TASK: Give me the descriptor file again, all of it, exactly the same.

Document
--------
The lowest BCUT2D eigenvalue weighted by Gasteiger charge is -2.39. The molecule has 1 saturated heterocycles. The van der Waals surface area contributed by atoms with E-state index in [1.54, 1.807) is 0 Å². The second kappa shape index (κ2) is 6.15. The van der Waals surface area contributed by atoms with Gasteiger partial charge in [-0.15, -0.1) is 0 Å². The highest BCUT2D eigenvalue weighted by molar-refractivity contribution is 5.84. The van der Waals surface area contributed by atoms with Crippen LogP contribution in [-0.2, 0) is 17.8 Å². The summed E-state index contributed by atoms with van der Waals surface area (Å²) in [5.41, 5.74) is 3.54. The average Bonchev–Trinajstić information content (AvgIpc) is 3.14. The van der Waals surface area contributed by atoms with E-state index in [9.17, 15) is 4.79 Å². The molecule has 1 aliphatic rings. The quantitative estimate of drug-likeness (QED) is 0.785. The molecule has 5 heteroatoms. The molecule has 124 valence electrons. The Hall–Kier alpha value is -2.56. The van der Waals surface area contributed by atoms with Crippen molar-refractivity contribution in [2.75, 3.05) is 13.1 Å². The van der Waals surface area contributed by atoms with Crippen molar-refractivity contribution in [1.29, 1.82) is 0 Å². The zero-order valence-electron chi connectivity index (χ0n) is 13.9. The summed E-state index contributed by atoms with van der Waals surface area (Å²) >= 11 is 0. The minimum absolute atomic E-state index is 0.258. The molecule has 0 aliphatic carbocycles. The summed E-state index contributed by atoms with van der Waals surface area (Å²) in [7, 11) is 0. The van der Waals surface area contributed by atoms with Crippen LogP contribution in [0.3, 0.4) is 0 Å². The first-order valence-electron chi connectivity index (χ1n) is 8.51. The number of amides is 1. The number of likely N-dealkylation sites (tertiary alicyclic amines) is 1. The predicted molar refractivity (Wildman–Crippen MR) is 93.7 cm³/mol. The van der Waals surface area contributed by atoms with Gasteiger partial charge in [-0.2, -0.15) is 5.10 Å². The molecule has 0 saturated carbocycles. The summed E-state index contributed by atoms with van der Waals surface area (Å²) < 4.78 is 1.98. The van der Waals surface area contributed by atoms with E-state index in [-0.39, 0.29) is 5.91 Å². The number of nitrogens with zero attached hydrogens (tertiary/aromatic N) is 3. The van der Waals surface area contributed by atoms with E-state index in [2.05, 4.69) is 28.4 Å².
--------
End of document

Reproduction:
The lowest BCUT2D eigenvalue weighted by Gasteiger charge is -2.39. The molecule has 1 saturated heterocycles. The van der Waals surface area contributed by atoms with E-state index in [1.54, 1.807) is 0 Å². The second kappa shape index (κ2) is 6.15. The van der Waals surface area contributed by atoms with Gasteiger partial charge in [-0.15, -0.1) is 0 Å². The highest BCUT2D eigenvalue weighted by molar-refractivity contribution is 5.84. The van der Waals surface area contributed by atoms with Crippen LogP contribution in [-0.2, 0) is 17.8 Å². The summed E-state index contributed by atoms with van der Waals surface area (Å²) in [5.41, 5.74) is 3.54. The average Bonchev–Trinajstić information content (AvgIpc) is 3.14. The van der Waals surface area contributed by atoms with E-state index in [9.17, 15) is 4.79 Å². The molecule has 1 aliphatic rings. The quantitative estimate of drug-likeness (QED) is 0.785. The molecule has 5 heteroatoms. The molecule has 124 valence electrons. The Hall–Kier alpha value is -2.56. The van der Waals surface area contributed by atoms with Crippen molar-refractivity contribution in [2.75, 3.05) is 13.1 Å². The van der Waals surface area contributed by atoms with Crippen molar-refractivity contribution in [1.29, 1.82) is 0 Å². The zero-order valence-electron chi connectivity index (χ0n) is 13.9. The summed E-state index contributed by atoms with van der Waals surface area (Å²) >= 11 is 0. The minimum absolute atomic E-state index is 0.258. The molecule has 0 aliphatic carbocycles. The summed E-state index contributed by atoms with van der Waals surface area (Å²) in [7, 11) is 0. The van der Waals surface area contributed by atoms with Crippen LogP contribution in [0.3, 0.4) is 0 Å². The first-order valence-electron chi connectivity index (χ1n) is 8.51. The number of amides is 1. The number of likely N-dealkylation sites (tertiary alicyclic amines) is 1. The predicted molar refractivity (Wildman–Crippen MR) is 93.7 cm³/mol. The van der Waals surface area contributed by atoms with Gasteiger partial charge in [-0.2, -0.15) is 5.10 Å². The molecule has 0 saturated carbocycles. The summed E-state index contributed by atoms with van der Waals surface area (Å²) < 4.78 is 1.98. The van der Waals surface area contributed by atoms with E-state index in [-0.39, 0.29) is 5.91 Å². The number of nitrogens with zero attached hydrogens (tertiary/aromatic N) is 3. The van der Waals surface area contributed by atoms with E-state index in [2.05, 4.69) is 28.4 Å².